One method to automate and streamline work request management is using computerized maintenance management systems (CMMS). Organizations distribute these digital solutions via mobile devices. Requesters report issues remotely and attach pictorial evidence. Each request has a unique identifier (serial number) to prevent the duplication of requests.
Reviewers with CMMS administration privileges apply filters to the requests and evaluate the relevance of each. Upon approval, the CMMS system generates work orders and assigns a specific tracking number to each order. Centralizing work request management ensures error-free, quick and accurate evaluation of work requests. That way, companies implement corrective measures quickly and efficiently with adequate tracking across the board.
Standardize the work request process
Companies that do not have standard work request forms are practically exposing the reviewers to tedious work. For success in the maintenance department, each company must have guidelines for filling, handling and storing work requests. The initial stage is defining if the submission of work requests is manual (paper-based) or digital. After that, the company has to design a befitting work request form that captures all the vital information needed to evaluate the intensity of asset or process defect.
The company then identifies who is responsible for filling in the work request forms at the department level before submission to the maintenance teams. Apart from that, the company appoints individuals to the review committee, setting conditions for the approval or rejection of work requests.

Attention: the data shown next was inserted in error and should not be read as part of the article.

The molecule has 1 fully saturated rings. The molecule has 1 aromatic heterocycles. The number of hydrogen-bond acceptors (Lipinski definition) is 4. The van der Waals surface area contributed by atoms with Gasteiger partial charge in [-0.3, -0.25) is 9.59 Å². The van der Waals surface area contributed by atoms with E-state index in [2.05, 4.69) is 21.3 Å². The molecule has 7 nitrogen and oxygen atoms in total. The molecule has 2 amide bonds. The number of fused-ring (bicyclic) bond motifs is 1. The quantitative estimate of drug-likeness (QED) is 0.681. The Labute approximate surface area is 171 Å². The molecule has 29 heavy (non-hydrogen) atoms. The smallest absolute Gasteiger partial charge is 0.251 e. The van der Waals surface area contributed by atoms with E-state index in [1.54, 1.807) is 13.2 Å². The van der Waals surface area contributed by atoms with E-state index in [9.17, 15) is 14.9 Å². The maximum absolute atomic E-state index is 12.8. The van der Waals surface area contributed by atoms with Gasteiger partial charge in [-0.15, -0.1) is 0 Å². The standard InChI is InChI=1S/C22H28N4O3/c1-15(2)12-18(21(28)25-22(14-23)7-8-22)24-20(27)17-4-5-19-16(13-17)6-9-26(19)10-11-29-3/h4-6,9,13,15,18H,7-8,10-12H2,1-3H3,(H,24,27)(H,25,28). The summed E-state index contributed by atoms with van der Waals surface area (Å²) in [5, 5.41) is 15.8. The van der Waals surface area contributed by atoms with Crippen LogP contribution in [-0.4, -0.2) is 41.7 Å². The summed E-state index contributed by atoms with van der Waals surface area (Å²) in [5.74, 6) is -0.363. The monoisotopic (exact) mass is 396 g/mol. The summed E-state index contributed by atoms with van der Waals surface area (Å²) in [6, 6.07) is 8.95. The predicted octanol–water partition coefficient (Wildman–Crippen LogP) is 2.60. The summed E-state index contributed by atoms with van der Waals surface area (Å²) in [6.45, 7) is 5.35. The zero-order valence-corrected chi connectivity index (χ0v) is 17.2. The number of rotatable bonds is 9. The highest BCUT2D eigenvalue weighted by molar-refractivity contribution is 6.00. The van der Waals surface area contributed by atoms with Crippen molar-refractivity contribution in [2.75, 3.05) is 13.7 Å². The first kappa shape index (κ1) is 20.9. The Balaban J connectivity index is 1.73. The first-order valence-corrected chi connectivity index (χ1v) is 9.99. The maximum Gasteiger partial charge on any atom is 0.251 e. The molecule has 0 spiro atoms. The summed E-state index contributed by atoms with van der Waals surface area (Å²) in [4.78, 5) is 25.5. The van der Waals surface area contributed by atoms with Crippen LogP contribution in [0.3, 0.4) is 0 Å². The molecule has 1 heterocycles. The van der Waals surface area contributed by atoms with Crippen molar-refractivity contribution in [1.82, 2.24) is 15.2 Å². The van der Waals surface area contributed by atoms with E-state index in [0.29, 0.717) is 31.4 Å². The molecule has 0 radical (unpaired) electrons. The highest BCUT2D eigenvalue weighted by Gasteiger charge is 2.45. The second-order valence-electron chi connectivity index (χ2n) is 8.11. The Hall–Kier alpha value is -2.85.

By standardizing the work request process, the company ensures that the information on work request forms is uniform and complete. Only appointed personnel fill in the request forms. Reviewers and maintenance teams can easily make follow-ups. It also prevents the submission of similar requests on the same problem.
Develop tools for tracking work requests
Streamlining the work request management process means tracking each request from the source through to approval. Companies have to evaluate the effectiveness of work request management protocols. To facilitate this, each company establishes Key Performance indicators (KPIs) and work request management objectives.
Using these tools, the company can quantify how fast the appointed personnel act on the requests. It also facilitates the evaluation of the completeness of the information on work request forms.
Companies rely on the insights from the reliability of the objectives and KPIs to reinforce work request management policies and develop training for employees on how to handle diverse work requests.
Streamlining the management of maintenance work requests is a continuous process that is possible through the integration of technology tools and appropriate management protocols. In the end, companies improve organization and reduce the average time for completing maintenance service requests. That signifies better maintenance and higher revenues for organizations.
Author: Bryan Christiansen, founder and CEO of Limble CMMS.